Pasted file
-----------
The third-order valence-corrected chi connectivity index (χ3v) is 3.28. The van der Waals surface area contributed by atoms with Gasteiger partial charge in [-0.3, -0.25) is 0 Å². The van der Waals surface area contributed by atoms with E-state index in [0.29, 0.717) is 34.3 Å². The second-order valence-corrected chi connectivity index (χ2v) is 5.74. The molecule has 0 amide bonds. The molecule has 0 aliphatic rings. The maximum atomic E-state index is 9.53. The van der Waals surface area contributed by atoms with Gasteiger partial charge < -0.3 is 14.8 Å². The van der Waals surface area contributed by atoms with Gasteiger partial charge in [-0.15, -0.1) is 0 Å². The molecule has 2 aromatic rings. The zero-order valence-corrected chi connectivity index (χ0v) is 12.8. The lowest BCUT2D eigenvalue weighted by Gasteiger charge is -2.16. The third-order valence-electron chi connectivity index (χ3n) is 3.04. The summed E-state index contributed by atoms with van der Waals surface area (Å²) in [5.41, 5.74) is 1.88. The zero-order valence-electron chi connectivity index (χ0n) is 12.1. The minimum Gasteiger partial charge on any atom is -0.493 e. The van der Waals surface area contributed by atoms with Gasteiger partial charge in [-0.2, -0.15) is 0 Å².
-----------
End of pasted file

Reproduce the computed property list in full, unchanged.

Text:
The third-order valence-corrected chi connectivity index (χ3v) is 3.28. The van der Waals surface area contributed by atoms with Gasteiger partial charge in [-0.3, -0.25) is 0 Å². The van der Waals surface area contributed by atoms with E-state index in [0.29, 0.717) is 34.3 Å². The second-order valence-corrected chi connectivity index (χ2v) is 5.74. The molecule has 0 amide bonds. The molecule has 0 aliphatic rings. The maximum atomic E-state index is 9.53. The van der Waals surface area contributed by atoms with Gasteiger partial charge < -0.3 is 14.8 Å². The van der Waals surface area contributed by atoms with Gasteiger partial charge in [-0.15, -0.1) is 0 Å². The molecule has 2 aromatic rings. The zero-order valence-corrected chi connectivity index (χ0v) is 12.8. The lowest BCUT2D eigenvalue weighted by Gasteiger charge is -2.16. The third-order valence-electron chi connectivity index (χ3n) is 3.04. The summed E-state index contributed by atoms with van der Waals surface area (Å²) in [5.41, 5.74) is 1.88. The zero-order valence-electron chi connectivity index (χ0n) is 12.1. The minimum Gasteiger partial charge on any atom is -0.493 e. The van der Waals surface area contributed by atoms with Gasteiger partial charge in [-0.2, -0.15) is 0 Å².